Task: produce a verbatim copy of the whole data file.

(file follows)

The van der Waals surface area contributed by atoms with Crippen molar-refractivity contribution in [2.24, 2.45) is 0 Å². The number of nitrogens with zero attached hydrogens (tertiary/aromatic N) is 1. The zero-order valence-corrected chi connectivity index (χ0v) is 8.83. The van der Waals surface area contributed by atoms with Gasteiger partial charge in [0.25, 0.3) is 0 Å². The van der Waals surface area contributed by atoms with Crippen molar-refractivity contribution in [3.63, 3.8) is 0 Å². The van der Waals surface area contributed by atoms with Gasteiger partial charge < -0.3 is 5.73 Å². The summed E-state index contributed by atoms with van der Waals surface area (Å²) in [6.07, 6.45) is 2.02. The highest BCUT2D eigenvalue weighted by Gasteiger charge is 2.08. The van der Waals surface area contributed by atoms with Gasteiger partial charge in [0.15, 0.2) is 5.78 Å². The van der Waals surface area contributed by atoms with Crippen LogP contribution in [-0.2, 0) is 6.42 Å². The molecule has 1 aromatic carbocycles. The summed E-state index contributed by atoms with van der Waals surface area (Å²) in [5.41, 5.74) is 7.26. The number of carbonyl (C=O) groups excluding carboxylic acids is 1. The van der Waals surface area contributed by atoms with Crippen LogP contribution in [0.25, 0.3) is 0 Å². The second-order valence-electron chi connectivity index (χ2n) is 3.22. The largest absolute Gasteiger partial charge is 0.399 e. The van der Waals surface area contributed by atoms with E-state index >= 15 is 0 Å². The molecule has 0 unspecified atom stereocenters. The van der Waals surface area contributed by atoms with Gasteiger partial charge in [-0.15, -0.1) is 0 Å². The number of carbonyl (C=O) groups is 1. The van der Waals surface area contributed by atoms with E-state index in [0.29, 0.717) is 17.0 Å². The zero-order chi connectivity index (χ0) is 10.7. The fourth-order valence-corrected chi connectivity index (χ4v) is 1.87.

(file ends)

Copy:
The van der Waals surface area contributed by atoms with Crippen molar-refractivity contribution in [2.24, 2.45) is 0 Å². The number of nitrogens with zero attached hydrogens (tertiary/aromatic N) is 1. The zero-order valence-corrected chi connectivity index (χ0v) is 8.83. The van der Waals surface area contributed by atoms with Gasteiger partial charge in [0.25, 0.3) is 0 Å². The van der Waals surface area contributed by atoms with Crippen molar-refractivity contribution in [3.63, 3.8) is 0 Å². The van der Waals surface area contributed by atoms with Gasteiger partial charge < -0.3 is 5.73 Å². The summed E-state index contributed by atoms with van der Waals surface area (Å²) in [6.07, 6.45) is 2.02. The highest BCUT2D eigenvalue weighted by Gasteiger charge is 2.08. The van der Waals surface area contributed by atoms with Gasteiger partial charge in [0.15, 0.2) is 5.78 Å². The van der Waals surface area contributed by atoms with Crippen LogP contribution in [-0.2, 0) is 6.42 Å². The molecule has 1 aromatic carbocycles. The summed E-state index contributed by atoms with van der Waals surface area (Å²) in [5.41, 5.74) is 7.26. The number of carbonyl (C=O) groups excluding carboxylic acids is 1. The van der Waals surface area contributed by atoms with Crippen LogP contribution in [0.25, 0.3) is 0 Å². The second-order valence-electron chi connectivity index (χ2n) is 3.22. The largest absolute Gasteiger partial charge is 0.399 e. The van der Waals surface area contributed by atoms with E-state index >= 15 is 0 Å². The molecule has 0 unspecified atom stereocenters. The van der Waals surface area contributed by atoms with Gasteiger partial charge in [-0.15, -0.1) is 0 Å². The number of carbonyl (C=O) groups is 1. The van der Waals surface area contributed by atoms with E-state index in [0.29, 0.717) is 17.0 Å². The zero-order chi connectivity index (χ0) is 10.7. The fourth-order valence-corrected chi connectivity index (χ4v) is 1.87.